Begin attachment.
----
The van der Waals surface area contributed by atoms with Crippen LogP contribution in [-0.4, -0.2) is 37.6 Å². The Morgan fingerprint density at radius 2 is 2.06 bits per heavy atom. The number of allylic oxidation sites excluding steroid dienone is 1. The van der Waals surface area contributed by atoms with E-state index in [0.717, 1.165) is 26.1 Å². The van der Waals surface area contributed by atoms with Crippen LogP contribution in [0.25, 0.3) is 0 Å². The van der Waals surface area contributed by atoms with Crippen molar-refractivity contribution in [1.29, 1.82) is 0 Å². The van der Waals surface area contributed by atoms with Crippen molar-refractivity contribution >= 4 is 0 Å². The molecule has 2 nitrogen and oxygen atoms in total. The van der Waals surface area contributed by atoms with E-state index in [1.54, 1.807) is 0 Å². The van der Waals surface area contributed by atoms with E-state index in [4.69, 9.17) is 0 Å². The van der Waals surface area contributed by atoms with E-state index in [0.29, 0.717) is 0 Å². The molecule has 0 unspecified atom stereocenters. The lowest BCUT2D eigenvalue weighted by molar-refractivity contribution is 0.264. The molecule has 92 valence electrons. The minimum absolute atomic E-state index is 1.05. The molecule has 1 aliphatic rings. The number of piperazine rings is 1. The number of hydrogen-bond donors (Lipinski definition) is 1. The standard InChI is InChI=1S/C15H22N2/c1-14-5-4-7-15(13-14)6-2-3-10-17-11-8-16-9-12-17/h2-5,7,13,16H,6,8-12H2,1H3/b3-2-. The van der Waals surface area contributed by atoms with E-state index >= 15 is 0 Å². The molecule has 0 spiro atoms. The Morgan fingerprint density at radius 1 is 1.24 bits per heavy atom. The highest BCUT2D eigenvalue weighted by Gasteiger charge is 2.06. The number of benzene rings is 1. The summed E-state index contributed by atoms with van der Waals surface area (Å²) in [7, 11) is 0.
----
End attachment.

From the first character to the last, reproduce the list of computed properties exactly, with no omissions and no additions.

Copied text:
The van der Waals surface area contributed by atoms with Crippen LogP contribution in [-0.4, -0.2) is 37.6 Å². The Morgan fingerprint density at radius 2 is 2.06 bits per heavy atom. The number of allylic oxidation sites excluding steroid dienone is 1. The van der Waals surface area contributed by atoms with E-state index in [0.717, 1.165) is 26.1 Å². The van der Waals surface area contributed by atoms with Crippen LogP contribution in [0.25, 0.3) is 0 Å². The van der Waals surface area contributed by atoms with Crippen molar-refractivity contribution in [1.29, 1.82) is 0 Å². The van der Waals surface area contributed by atoms with Crippen molar-refractivity contribution >= 4 is 0 Å². The molecule has 2 nitrogen and oxygen atoms in total. The van der Waals surface area contributed by atoms with E-state index in [1.54, 1.807) is 0 Å². The van der Waals surface area contributed by atoms with E-state index in [4.69, 9.17) is 0 Å². The van der Waals surface area contributed by atoms with E-state index in [0.29, 0.717) is 0 Å². The molecule has 0 unspecified atom stereocenters. The lowest BCUT2D eigenvalue weighted by molar-refractivity contribution is 0.264. The molecule has 92 valence electrons. The minimum absolute atomic E-state index is 1.05. The molecule has 1 aliphatic rings. The number of piperazine rings is 1. The number of hydrogen-bond donors (Lipinski definition) is 1. The standard InChI is InChI=1S/C15H22N2/c1-14-5-4-7-15(13-14)6-2-3-10-17-11-8-16-9-12-17/h2-5,7,13,16H,6,8-12H2,1H3/b3-2-. The van der Waals surface area contributed by atoms with E-state index >= 15 is 0 Å². The molecule has 0 spiro atoms. The Morgan fingerprint density at radius 1 is 1.24 bits per heavy atom. The highest BCUT2D eigenvalue weighted by Gasteiger charge is 2.06. The number of benzene rings is 1. The summed E-state index contributed by atoms with van der Waals surface area (Å²) in [7, 11) is 0.